How to Create an Ajax Autocomplete Text Field - Part 9 / Page 2 | 2 | WebReference

How to Create an Ajax Autocomplete Text Field - Part 9 / Page 2 | 2


How to Create an Ajax Autocomplete Text Field - Part 9 [con't]

The AutocompleteControl JavaScript Changes

We'll need another variable to hold the drop-shadow <div> because it will be taking over the container's role:

In the init() function, we set the baseContainer to either the drop-shadow or the container element, based on the results of the addDropShadow(HTMLElement) function. Then it's added to the autocompleteControl, instead of the container:

The addDropShadow(HTMLElement) function is responsible for the creation and stacking of the shadow <div> elements. There are two variables declared. The shadows variable acts as a constant which denotes how many layers we'll be working with. This value could be retrieved directly from the CSS file, but that's beyond the scope of this article. The shadow variable is set to an array using the native JavaScript Array() function with the optional integer argument to set the size of the array.

The if statement checks to see that the global dropShadow boolean hasn't been instantiated or is set to false. In that case, the function simply exits without a return value, which will evaluate to false.

The shadowContainer variable is the root <div> element. Setting the id property assures that the id rule which we created earlier will apply to this element.

We need to set the top and left properties to those of the container element since this one will essentially replace it. However, we have to adjust for the number of shadow layers because the root <div> element will be the furthest away from the list. A value of the shadows constant minus one pixel lines it up perfectly.

The "container" className must then be appended to the original container element so that its position is reset.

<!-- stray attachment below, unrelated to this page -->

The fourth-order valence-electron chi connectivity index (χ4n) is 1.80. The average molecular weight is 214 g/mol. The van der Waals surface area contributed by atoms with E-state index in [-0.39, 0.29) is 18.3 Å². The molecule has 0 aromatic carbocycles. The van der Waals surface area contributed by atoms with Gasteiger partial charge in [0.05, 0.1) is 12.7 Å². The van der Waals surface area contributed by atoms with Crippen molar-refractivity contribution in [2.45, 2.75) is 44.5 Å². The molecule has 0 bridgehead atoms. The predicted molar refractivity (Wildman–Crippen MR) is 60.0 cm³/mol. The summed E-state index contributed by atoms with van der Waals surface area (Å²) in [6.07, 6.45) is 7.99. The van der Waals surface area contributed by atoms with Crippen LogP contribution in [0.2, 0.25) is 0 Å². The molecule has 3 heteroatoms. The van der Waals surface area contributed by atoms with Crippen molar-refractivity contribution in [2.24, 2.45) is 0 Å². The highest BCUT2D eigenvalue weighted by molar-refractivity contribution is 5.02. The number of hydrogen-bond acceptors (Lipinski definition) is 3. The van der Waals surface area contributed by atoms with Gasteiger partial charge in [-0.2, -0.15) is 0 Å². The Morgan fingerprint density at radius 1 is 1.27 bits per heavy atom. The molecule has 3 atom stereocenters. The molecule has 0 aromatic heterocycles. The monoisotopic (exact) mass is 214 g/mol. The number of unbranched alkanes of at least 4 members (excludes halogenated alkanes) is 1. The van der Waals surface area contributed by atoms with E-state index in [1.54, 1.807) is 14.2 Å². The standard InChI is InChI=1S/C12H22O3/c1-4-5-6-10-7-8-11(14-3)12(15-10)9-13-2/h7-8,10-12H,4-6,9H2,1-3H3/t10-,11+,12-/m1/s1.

Now it's time to create the shadow <div> elements. This is done by calling our createElement() utility function with a className but no ID and appending the new element to the shadowContainer. From there, we can use a loop to the same for the remaining layers.

Finally, the list element (the container) is appended to the last shadow layer. The root (the shadowContainer) is returned to be appended to the control by the calling function:

Next up is the booleanValue() function. This function isn't the same as the native String one, since we've overridden it. Here's why: extracting true and false values from their string representations can be difficult because any non-blank strings are evaluated to true by default. This works well in terms of expression evaluation, but less so for user input. Beyond the obvious "true" and "false" strings, we might also want to accept numbers such as "0" and "1," or even case insensitive "yes" and "no." The solution is to override the String class's prototype booleanValue() with our own, where we'll use a switch to determine the result. We can also convert the input string to lower case by applying the toLowerCase() function. Therefore, the strings "1," "true," and "yes" all evaluate to true, and "0," "false," or "no" would evaluate to false. Any other value would be resolved by the native JavaScript Boolean() function:

The code to set the visibility property must be updated because it's now applied to baseContainer rather than the container element. In the clearTable() function:

In the parseMessge() function:

Let's see how the drop shadow looks in the browser. Select the AutocompleteSearchCSS.jsp file in the "Project Explorer" pane and select "Run" => "Run As" => "1 Run on Server" from the main menu to launch the Web application in a browser. Type an 's' in the search textbox to bring up list (See Figure 5)

Limitations of the CSS Solution

The colors I chose were selected to blend with a white background. The color choice must be coordinated with the background of the Web page where the Autocomplete control resides. Moreover, the area surrounding the list should be free of text and images since they don't blend well with the shadow (See Figure 6)

For that reason it may be worth the extra trouble to use images for the shadows because you can control the opacity. CSS does have properties for setting the opacity, but we'll explore that in a future article.

Here's a ZIP file containing the modified AutocompleteCSS project files.

Next week we'll start implementing key handler functionality.


Original: June 9, 2008

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